To add preverb before the entire song starts so that the preverb leads up to the first sound, select all tracks and shift them to the right to open up a few measures at the song’s beginning. Now you can extend the copy of the track or clip you want preverbed to the project start so it includes silence. Continue by copying the original track, reversing, and following the steps detailed previously to add preverb, then shift the tracks back to the their original position.
To hear preverb in a musical context, go to https://store.cdbaby.com/cd/craiganderton and click on the free preview of song 2, “The Gift of Goodbye.” The preverb is on the guitar solo toward the middle of the song and then occurs again at the end, during the fadeout.
The more I play with Harmonic Editing, the more I find it can do things I never expected. Check this out…
One very useful Studio One feature is being able to record a track output into another track’s input. I take advantage of this sometimes by recording effects like reverb or envelope filter (set to effect sound only) into a track. This allows using Inspector features like transpose and delay, as well as have easier control during the mix.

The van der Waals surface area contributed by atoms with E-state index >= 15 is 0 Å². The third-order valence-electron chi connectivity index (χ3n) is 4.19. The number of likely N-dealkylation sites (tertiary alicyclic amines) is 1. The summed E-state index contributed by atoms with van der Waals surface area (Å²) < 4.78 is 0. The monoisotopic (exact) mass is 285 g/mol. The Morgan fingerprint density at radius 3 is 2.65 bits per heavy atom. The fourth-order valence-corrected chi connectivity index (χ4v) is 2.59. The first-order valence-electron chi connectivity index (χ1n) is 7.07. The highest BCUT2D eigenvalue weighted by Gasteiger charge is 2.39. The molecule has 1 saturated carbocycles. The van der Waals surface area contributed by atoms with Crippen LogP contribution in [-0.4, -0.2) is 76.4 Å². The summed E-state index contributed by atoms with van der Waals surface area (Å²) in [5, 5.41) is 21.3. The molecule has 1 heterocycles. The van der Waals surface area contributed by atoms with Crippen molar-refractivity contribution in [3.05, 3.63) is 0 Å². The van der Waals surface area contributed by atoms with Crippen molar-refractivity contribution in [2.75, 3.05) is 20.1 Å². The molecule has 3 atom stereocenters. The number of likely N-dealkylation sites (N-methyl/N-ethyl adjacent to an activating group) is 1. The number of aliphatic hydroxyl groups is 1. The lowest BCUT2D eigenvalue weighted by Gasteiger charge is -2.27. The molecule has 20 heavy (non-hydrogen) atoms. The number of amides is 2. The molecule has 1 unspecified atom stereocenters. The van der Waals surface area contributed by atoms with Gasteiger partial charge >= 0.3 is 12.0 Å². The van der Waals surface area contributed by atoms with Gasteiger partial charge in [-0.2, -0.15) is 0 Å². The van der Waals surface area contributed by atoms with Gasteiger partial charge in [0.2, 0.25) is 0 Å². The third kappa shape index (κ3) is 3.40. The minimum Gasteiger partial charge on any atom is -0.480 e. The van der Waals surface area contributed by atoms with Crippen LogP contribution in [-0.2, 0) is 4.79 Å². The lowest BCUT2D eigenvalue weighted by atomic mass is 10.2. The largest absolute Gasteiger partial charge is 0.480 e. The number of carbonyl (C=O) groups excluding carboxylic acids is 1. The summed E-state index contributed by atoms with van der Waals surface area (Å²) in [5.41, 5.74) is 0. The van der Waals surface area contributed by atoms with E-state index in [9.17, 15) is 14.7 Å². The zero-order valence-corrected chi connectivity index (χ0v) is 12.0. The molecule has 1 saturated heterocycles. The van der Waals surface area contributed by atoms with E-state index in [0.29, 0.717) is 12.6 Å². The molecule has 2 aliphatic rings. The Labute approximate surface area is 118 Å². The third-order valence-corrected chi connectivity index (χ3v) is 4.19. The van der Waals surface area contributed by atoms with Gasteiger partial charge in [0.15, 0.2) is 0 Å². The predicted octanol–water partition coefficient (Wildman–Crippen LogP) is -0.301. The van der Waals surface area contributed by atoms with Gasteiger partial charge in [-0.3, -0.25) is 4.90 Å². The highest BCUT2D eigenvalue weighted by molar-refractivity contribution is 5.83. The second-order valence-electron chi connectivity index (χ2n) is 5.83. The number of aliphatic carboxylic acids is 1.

So imagine my surprise when I set the reverb-only track to follow the Chord Track—and ended up with a tuned reverb chord progression! The following audio example gets the point across. The first four measures have the original reverb sound, the second four measures have the reverb processed by the Chord Track…pretty amazing.
There’s one caution: The only Follow chords mode that works for this is Universal. The Tune Mode doesn’t seem to matter, so I just use Default.
Extra bonus coolness tip! Drums can follow the Chord Track, again in Universal Mode, for a “drumcoded” effect (i.e., similar to drums “vocoding” something like a pad). Although there’s no way to do a wet/dry balance of the melodic and non-melodic components, you can copy the track, have only the copy follow the Chord Track, and adjust the mix between the dry and Chord-Track-following track.
The mind boggles.
Seems simple enough, right? Copy the bass track, edit with Melodyne, and drop all those adorable little orange blobs down an octave. So you do that and… well, it just doesn’t sound all that impressive.
The secret to a great octave-divider bass sound is EQ. Insert a Pro EQ in the track you octave-divided with Melodyne, and edit the settings as shown in the screen shot. The goal is to remove most of the high frequencies that have pick and finger noises—we already have enough in the primary bass track, so adding more artifacts just clutters the sound.